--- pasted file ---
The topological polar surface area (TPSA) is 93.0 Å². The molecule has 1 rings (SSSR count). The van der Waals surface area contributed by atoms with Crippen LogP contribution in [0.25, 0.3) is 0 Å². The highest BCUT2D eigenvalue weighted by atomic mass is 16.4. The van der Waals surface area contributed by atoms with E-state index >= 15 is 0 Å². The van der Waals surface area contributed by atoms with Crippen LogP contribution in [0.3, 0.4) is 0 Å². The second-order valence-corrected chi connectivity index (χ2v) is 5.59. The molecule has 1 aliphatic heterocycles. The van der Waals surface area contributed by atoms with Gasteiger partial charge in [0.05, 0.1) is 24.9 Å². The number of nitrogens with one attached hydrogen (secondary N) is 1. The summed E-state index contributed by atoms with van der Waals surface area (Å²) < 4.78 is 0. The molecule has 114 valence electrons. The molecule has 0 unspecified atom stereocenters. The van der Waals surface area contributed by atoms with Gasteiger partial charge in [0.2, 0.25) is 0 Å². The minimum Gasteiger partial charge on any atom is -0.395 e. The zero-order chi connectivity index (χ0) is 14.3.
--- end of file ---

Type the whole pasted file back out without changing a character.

The topological polar surface area (TPSA) is 93.0 Å². The molecule has 1 rings (SSSR count). The van der Waals surface area contributed by atoms with Crippen LogP contribution in [0.25, 0.3) is 0 Å². The highest BCUT2D eigenvalue weighted by atomic mass is 16.4. The van der Waals surface area contributed by atoms with E-state index >= 15 is 0 Å². The van der Waals surface area contributed by atoms with Crippen LogP contribution in [0.3, 0.4) is 0 Å². The second-order valence-corrected chi connectivity index (χ2v) is 5.59. The molecule has 1 aliphatic heterocycles. The van der Waals surface area contributed by atoms with Gasteiger partial charge in [0.05, 0.1) is 24.9 Å². The number of nitrogens with one attached hydrogen (secondary N) is 1. The summed E-state index contributed by atoms with van der Waals surface area (Å²) < 4.78 is 0. The molecule has 114 valence electrons. The molecule has 0 unspecified atom stereocenters. The van der Waals surface area contributed by atoms with Gasteiger partial charge in [0.2, 0.25) is 0 Å². The minimum Gasteiger partial charge on any atom is -0.395 e. The zero-order chi connectivity index (χ0) is 14.3.